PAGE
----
The National Gallery of Australia has announced that it will be selling the iconic Jackson Pollock artwork “Blue Poles” and replacing it with a square of carpet from the floor of the Wagga Wagga RSL Club.
“The square of carpet is a wonderful and rare example of the “action painting” genre pioneered by Pollock,” said head curator Vivienne Easel. “Just like Pollock’s best work it incorporates an eclectic mixture of paint, phlegm, blood, vomit, beer and various unidentifiable bodily fluids.”
“The acquisition of “Red Swirls”, or to give it its proper title “Carpet Court 2007 Stain Resistant No. 11″, is a major coup for the Australian art community,” said art critic Robert Hughes. “These works only come onto the market when pokie revenues are lucrative enough to justify a major renovation of the VIP Lounge and function rooms of the local Rissole.”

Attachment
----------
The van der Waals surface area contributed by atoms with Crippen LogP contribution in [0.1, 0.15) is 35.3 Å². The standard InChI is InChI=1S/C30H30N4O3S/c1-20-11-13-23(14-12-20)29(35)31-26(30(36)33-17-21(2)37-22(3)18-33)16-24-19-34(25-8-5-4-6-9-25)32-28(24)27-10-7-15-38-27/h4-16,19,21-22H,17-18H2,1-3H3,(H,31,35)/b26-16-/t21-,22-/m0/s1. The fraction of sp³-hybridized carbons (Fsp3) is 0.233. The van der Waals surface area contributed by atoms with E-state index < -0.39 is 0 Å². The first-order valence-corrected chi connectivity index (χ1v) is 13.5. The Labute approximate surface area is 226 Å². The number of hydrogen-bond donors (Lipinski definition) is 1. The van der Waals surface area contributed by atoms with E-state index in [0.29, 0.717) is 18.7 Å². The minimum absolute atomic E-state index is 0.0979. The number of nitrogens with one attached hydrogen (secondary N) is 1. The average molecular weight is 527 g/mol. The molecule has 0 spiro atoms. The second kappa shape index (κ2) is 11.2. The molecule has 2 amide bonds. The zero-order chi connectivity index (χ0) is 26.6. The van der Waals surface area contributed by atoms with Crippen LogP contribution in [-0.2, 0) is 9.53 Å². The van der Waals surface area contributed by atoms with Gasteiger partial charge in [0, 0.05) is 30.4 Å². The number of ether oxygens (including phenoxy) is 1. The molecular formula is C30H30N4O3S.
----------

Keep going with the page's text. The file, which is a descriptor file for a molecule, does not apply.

The purchase of “Blue Poles” for $1.3 million by Gough Whitlam was a source of great controversy in 1973, but the National Gallery expects it to fetch more than $100 million when they sell it at a garage sale later this month.
“We were about to roll it up and take it to the tip when this bloke dressed all in black and wearing a beret offered to take the carpet off our hands,” said Maurie Simpson, president of the Wagga Wagga RSL Club. “When we said he could have the lot for five bucks he was overjoyed.”
A square of carpet from the floor of the Cootamundra United Services Club was recently sold to the Metropolitan Museum of Modern Art in New York for $170 million.